The programme gives access to a wide range of core and elective courses offered across the Faculty of Humanities, while individual modules, such as research tutorials or internships, enable you to explore your own interests. In this way, the programme gives you the flexibility to tailor the programme to your own interests.
A variety of courses focusing on archaeology and material culture teaches you about the theory and practice of archaeology from various regions and periods, ranging from the archaeology of ancient civilisations to the early modern world. Participation in archaeological fieldwork is just one of the possibilities, and we have several fieldwork projects in the Netherlands and the Mediterranean region running each year that welcome our students without additional fees.
An exploration of the long- and short-term processes that shape collective memory and our understanding of heritage is offered within courses focusing on heritage and memory studies. In this integrated Research Master’s programme, the link between heritage and memory has a clear association with archaeology and material culture studies, providing a deeper look into the individuals and groups involved in heritage, as both as an industry and as a contemporary narration of history.
The Research Master’s programme Heritage, Memory and Archaeology comprises 120 ECTS credits: 36 credits core courses; 54 credits electives and tutorials, and 30 credits Research Master’s thesis project.
All students will take the following core courses:
Matter, Materials, and Materiality
This course offers in-depth training in material culture theory, whilst practice will help you explore the ways in which these theories play a role in archaeology and heritage.
Making Places: Landscape, Memory and Heritage
In this course, a wide spatial perspective is taken on archaeology and heritage. Current theories and research methodologies from a range of disciplines are used to explore how space and place are fields of contestation and meaning-making.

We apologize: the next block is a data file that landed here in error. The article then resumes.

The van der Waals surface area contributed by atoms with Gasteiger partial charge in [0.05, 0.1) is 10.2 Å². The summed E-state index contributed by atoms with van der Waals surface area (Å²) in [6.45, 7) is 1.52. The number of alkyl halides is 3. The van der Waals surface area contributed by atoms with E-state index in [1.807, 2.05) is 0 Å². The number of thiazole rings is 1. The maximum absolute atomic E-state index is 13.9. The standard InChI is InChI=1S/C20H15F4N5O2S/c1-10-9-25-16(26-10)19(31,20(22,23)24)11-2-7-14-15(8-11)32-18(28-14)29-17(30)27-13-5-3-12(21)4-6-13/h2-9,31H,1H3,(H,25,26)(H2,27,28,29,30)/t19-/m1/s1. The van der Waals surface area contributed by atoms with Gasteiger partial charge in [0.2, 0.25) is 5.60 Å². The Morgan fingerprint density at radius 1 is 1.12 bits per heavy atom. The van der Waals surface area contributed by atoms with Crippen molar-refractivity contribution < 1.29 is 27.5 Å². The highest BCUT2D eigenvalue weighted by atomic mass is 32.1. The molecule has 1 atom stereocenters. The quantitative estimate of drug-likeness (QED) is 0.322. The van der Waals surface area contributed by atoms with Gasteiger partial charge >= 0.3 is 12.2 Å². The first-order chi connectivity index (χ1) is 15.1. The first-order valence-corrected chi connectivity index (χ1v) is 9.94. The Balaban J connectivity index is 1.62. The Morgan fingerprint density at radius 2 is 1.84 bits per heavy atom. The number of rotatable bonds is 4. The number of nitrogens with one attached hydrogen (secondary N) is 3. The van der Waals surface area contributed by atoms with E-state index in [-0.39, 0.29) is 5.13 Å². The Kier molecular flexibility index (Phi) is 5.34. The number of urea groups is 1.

Giving the unheard a voice. Archaeology as a multivocal discipline.
This course offers a social critique on the fields of archaeology and heritage as they are practiced in academia. Current debates on the contestation of the pasts and their historical roots are considered, and new perspectives on specific cases are explored, as well as the possibilities and desirability to redirect the field(s).
Archaeology, Museums and the Public
In this course, you will engage actively with the collections of UvA’s Allard Pierson Museum in order to better understand the history of collecting and the creation of museum narratives. This course brings the opportunity for you to collaborate with students from Museum Studies and other related disciplines.
Research Lab 1
This course is aimed at research design in the field of archaeology and heritage. You will collaborate with students from the one-year Master’s programme in Archaeology in small groups and design a joint research programme that is closely related to the active research of the departmental staff. This course will help to further familiarise you with modes of academic research.
You may choose electives from a range of Master’s programmes offered by the Faculty of Humanities. Students focusing on Archaeology and Material Culture will primarily choose electives from the ACASA Master’s programme in Archaeology. Students wishing to specialise in Heritage and Memory Studies will primarily choose electives from the Heritage and Memory Studies programmes at the UvA or VU. In addition, you may choose electives from a wide range of programmes, such as Museum Studies, Ancient Studies, and more.
Individual tutorials form an important component of the Research Master's programme in Heritage, Memory and Archaeology. They typically comprise a research assignment, and include material research at museums and excavations. You will also have the opportunity to participate in archaeological fieldwork projects directed by staff in north-western Europe and the Mediterranean. You can also do an internship at an archaeological or heritage institution in order to familiarise yourself with the professional practice in your chosen specialisation.
The Master's thesis reports on research carried out under the supervision of an academic staff member involved in the programme. The subject of the thesis must be proposed by the student, and then mutually agreed upon by the student and the academic adviser.
You can further specialise by choosing courses or study units within one of the Dutch National Research Schools, which will bring you into contact with a wider network of research practice within your chosen specialisation. This includes the Research School of Archaeology (ARCHON), National Research School in Classical Studies (OIKOS), Dutch Postgraduate School for Art History (OSK) and the Netherlands School for Cultural History (Huizinga Institute), among others.
For detailed course information, please see: